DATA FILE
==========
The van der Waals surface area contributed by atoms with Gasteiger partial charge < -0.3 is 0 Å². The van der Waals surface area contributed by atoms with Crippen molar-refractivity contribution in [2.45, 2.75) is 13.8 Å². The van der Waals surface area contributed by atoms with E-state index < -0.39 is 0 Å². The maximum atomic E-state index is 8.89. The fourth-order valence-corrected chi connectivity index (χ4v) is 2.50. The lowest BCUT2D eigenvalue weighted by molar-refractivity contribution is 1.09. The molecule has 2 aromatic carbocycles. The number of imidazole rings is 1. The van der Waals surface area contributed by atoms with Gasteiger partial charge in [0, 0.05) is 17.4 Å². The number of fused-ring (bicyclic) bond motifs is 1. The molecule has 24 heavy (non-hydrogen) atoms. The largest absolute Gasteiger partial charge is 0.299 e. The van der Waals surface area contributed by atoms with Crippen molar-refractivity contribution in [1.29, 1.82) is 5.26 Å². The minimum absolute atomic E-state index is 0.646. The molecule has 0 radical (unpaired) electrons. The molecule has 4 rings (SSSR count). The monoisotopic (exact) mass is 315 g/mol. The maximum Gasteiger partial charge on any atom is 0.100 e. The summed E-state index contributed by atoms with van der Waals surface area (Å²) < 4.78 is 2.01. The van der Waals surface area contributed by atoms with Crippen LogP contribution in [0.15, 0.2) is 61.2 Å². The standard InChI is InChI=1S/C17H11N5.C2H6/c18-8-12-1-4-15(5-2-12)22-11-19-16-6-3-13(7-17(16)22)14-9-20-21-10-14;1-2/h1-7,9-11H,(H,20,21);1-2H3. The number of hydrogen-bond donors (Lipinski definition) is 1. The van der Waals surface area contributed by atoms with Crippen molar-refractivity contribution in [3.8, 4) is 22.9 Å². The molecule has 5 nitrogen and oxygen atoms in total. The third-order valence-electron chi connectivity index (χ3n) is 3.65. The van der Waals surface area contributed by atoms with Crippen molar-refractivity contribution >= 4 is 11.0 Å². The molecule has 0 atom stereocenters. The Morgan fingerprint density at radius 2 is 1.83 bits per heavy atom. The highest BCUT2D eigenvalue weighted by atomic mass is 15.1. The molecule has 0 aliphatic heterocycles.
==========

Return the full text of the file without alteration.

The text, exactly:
The van der Waals surface area contributed by atoms with Gasteiger partial charge < -0.3 is 0 Å². The van der Waals surface area contributed by atoms with Crippen molar-refractivity contribution in [2.45, 2.75) is 13.8 Å². The van der Waals surface area contributed by atoms with E-state index < -0.39 is 0 Å². The maximum atomic E-state index is 8.89. The fourth-order valence-corrected chi connectivity index (χ4v) is 2.50. The lowest BCUT2D eigenvalue weighted by molar-refractivity contribution is 1.09. The molecule has 2 aromatic carbocycles. The number of imidazole rings is 1. The van der Waals surface area contributed by atoms with Gasteiger partial charge in [0, 0.05) is 17.4 Å². The number of fused-ring (bicyclic) bond motifs is 1. The molecule has 24 heavy (non-hydrogen) atoms. The largest absolute Gasteiger partial charge is 0.299 e. The van der Waals surface area contributed by atoms with Crippen molar-refractivity contribution in [1.29, 1.82) is 5.26 Å². The minimum absolute atomic E-state index is 0.646. The molecule has 0 radical (unpaired) electrons. The molecule has 4 rings (SSSR count). The monoisotopic (exact) mass is 315 g/mol. The maximum Gasteiger partial charge on any atom is 0.100 e. The summed E-state index contributed by atoms with van der Waals surface area (Å²) < 4.78 is 2.01. The van der Waals surface area contributed by atoms with Crippen LogP contribution in [0.15, 0.2) is 61.2 Å². The standard InChI is InChI=1S/C17H11N5.C2H6/c18-8-12-1-4-15(5-2-12)22-11-19-16-6-3-13(7-17(16)22)14-9-20-21-10-14;1-2/h1-7,9-11H,(H,20,21);1-2H3. The number of hydrogen-bond donors (Lipinski definition) is 1. The van der Waals surface area contributed by atoms with Crippen molar-refractivity contribution in [3.8, 4) is 22.9 Å². The molecule has 5 nitrogen and oxygen atoms in total. The third-order valence-electron chi connectivity index (χ3n) is 3.65. The van der Waals surface area contributed by atoms with Crippen molar-refractivity contribution >= 4 is 11.0 Å². The molecule has 0 atom stereocenters. The Morgan fingerprint density at radius 2 is 1.83 bits per heavy atom. The highest BCUT2D eigenvalue weighted by atomic mass is 15.1. The molecule has 0 aliphatic heterocycles.